Institute for Water Resources

Home
Home > Missions > Coasts > Tales of the Coast > Coastal Dynamics > Tides > Tides and Drowned Valley Coasts

Tales of the Coast
Coastal Dynamics

Tides and Drowned Valley Coasts

Tide current energy is greater than wave energy at the mouth of tide-dominated estuaries, resulting in the development of elongate sandbars. The bars dissipate wave energy, helping protect the inner portions of the estuary. As in wave-dominated estuaries, riverine energy also decreases downriver from the river mouth.

A bay-head delta is usually not present in the river-dominated portion of tidally dominated estuaries. Instead, the river channel merges directly into a single or a series of tidal channels that eventually reach the sea. Sands are found along the tidal channels, while muddy sediments accumulate in the tidal flats and marshes along the sides of the estuary.

As tide energy increases relative to wave energy, the barrier system at the mouth of the estuary becomes progressively more dissected by tidal inlets, and elongate sandbars form along the margins of the tidal channels. As energy levels increase in the central, mixed-energy part of the estuary, marine sand is transported further up into the estuary, and the muddy central basin is replaced by sandy tidal channels flanked by marshes.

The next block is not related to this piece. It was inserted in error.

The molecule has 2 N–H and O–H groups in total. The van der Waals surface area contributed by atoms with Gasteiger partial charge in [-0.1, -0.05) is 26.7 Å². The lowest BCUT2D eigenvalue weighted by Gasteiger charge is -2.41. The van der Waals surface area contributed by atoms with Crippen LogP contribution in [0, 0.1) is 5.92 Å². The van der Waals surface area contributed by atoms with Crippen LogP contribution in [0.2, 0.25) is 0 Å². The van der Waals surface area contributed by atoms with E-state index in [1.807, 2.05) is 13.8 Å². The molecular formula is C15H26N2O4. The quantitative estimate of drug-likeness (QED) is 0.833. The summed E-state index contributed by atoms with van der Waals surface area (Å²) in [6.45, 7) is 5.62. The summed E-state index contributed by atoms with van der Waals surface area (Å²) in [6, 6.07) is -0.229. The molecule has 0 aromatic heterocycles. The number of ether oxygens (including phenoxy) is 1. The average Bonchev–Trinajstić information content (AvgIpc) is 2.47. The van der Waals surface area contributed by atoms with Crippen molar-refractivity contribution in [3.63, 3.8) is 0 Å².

Chesapeake Bay
Source: National Oceanic & Atmospheric Adminstration

Tides and Drowned Valley Coasts

Effects of Tide Range: The inner end of an estuary has been defined as the limit of detectable tidal influence. Therefore, the gradient of the coastal zone and the tide range have a great influence on the length of estuaries. Estuaries become longer as gradient decreases and tide range increases.